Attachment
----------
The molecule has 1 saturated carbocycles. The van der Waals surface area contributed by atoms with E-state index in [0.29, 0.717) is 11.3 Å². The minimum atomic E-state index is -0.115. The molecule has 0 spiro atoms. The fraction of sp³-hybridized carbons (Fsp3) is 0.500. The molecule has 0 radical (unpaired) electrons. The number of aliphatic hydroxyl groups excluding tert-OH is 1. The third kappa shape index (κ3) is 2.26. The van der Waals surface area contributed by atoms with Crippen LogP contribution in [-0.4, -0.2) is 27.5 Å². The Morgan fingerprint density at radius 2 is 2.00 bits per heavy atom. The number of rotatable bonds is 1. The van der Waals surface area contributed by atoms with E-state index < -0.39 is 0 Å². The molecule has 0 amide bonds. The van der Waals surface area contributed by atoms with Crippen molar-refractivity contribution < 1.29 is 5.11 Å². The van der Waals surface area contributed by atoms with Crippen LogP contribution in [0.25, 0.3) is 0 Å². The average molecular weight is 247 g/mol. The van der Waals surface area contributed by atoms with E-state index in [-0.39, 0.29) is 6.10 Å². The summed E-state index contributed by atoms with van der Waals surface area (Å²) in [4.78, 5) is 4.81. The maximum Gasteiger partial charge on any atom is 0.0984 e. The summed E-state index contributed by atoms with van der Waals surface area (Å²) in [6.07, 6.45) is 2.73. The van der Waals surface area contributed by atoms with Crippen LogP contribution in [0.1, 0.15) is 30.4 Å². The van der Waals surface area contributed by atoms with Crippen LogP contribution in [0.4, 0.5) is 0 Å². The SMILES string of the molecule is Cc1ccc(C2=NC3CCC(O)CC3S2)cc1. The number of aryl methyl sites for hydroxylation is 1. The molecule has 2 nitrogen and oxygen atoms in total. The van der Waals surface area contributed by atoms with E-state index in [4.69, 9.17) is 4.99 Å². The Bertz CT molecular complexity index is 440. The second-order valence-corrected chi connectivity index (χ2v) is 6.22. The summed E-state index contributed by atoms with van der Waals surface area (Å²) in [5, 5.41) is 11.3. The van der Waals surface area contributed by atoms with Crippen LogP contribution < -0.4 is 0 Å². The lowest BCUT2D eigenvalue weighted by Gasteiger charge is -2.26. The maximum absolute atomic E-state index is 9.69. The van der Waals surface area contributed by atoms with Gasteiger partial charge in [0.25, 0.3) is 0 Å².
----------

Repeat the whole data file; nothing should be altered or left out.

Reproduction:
The molecule has 1 saturated carbocycles. The van der Waals surface area contributed by atoms with E-state index in [0.29, 0.717) is 11.3 Å². The minimum atomic E-state index is -0.115. The molecule has 0 spiro atoms. The fraction of sp³-hybridized carbons (Fsp3) is 0.500. The molecule has 0 radical (unpaired) electrons. The number of aliphatic hydroxyl groups excluding tert-OH is 1. The third kappa shape index (κ3) is 2.26. The van der Waals surface area contributed by atoms with Crippen LogP contribution in [-0.4, -0.2) is 27.5 Å². The Morgan fingerprint density at radius 2 is 2.00 bits per heavy atom. The number of rotatable bonds is 1. The van der Waals surface area contributed by atoms with E-state index < -0.39 is 0 Å². The molecule has 0 amide bonds. The van der Waals surface area contributed by atoms with Crippen molar-refractivity contribution < 1.29 is 5.11 Å². The van der Waals surface area contributed by atoms with Crippen LogP contribution in [0.25, 0.3) is 0 Å². The average molecular weight is 247 g/mol. The van der Waals surface area contributed by atoms with E-state index in [-0.39, 0.29) is 6.10 Å². The summed E-state index contributed by atoms with van der Waals surface area (Å²) in [4.78, 5) is 4.81. The maximum Gasteiger partial charge on any atom is 0.0984 e. The summed E-state index contributed by atoms with van der Waals surface area (Å²) in [6.07, 6.45) is 2.73. The van der Waals surface area contributed by atoms with Crippen LogP contribution in [0.1, 0.15) is 30.4 Å². The van der Waals surface area contributed by atoms with Crippen LogP contribution in [0.4, 0.5) is 0 Å². The SMILES string of the molecule is Cc1ccc(C2=NC3CCC(O)CC3S2)cc1. The number of aryl methyl sites for hydroxylation is 1. The molecule has 2 nitrogen and oxygen atoms in total. The van der Waals surface area contributed by atoms with E-state index in [4.69, 9.17) is 4.99 Å². The Bertz CT molecular complexity index is 440. The second-order valence-corrected chi connectivity index (χ2v) is 6.22. The summed E-state index contributed by atoms with van der Waals surface area (Å²) in [5, 5.41) is 11.3. The van der Waals surface area contributed by atoms with Crippen LogP contribution < -0.4 is 0 Å². The lowest BCUT2D eigenvalue weighted by Gasteiger charge is -2.26. The maximum absolute atomic E-state index is 9.69. The van der Waals surface area contributed by atoms with Gasteiger partial charge in [0.25, 0.3) is 0 Å².